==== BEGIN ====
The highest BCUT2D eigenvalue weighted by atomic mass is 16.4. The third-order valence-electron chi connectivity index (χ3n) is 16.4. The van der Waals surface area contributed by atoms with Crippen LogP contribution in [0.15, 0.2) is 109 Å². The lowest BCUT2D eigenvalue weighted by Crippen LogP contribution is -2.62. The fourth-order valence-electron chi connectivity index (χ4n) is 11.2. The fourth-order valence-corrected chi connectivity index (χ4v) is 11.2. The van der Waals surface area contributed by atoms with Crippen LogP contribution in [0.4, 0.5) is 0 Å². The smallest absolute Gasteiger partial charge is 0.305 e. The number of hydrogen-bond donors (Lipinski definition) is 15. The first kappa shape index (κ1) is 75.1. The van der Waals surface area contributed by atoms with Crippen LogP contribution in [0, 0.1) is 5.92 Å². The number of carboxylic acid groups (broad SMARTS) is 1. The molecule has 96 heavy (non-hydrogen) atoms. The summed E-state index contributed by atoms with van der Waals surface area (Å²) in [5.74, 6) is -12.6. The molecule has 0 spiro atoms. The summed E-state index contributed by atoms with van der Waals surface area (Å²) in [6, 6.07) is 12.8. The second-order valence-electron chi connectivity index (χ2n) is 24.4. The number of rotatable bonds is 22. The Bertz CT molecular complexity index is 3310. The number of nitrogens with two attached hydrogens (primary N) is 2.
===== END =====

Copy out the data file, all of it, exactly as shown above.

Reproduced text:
The highest BCUT2D eigenvalue weighted by atomic mass is 16.4. The third-order valence-electron chi connectivity index (χ3n) is 16.4. The van der Waals surface area contributed by atoms with Crippen LogP contribution in [0.15, 0.2) is 109 Å². The lowest BCUT2D eigenvalue weighted by Crippen LogP contribution is -2.62. The fourth-order valence-electron chi connectivity index (χ4n) is 11.2. The fourth-order valence-corrected chi connectivity index (χ4v) is 11.2. The van der Waals surface area contributed by atoms with Crippen LogP contribution in [0.4, 0.5) is 0 Å². The smallest absolute Gasteiger partial charge is 0.305 e. The number of hydrogen-bond donors (Lipinski definition) is 15. The first kappa shape index (κ1) is 75.1. The van der Waals surface area contributed by atoms with Crippen LogP contribution in [0, 0.1) is 5.92 Å². The number of carboxylic acid groups (broad SMARTS) is 1. The molecule has 96 heavy (non-hydrogen) atoms. The summed E-state index contributed by atoms with van der Waals surface area (Å²) in [5.74, 6) is -12.6. The molecule has 0 spiro atoms. The summed E-state index contributed by atoms with van der Waals surface area (Å²) in [6, 6.07) is 12.8. The second-order valence-electron chi connectivity index (χ2n) is 24.4. The number of rotatable bonds is 22. The Bertz CT molecular complexity index is 3310. The number of nitrogens with two attached hydrogens (primary N) is 2.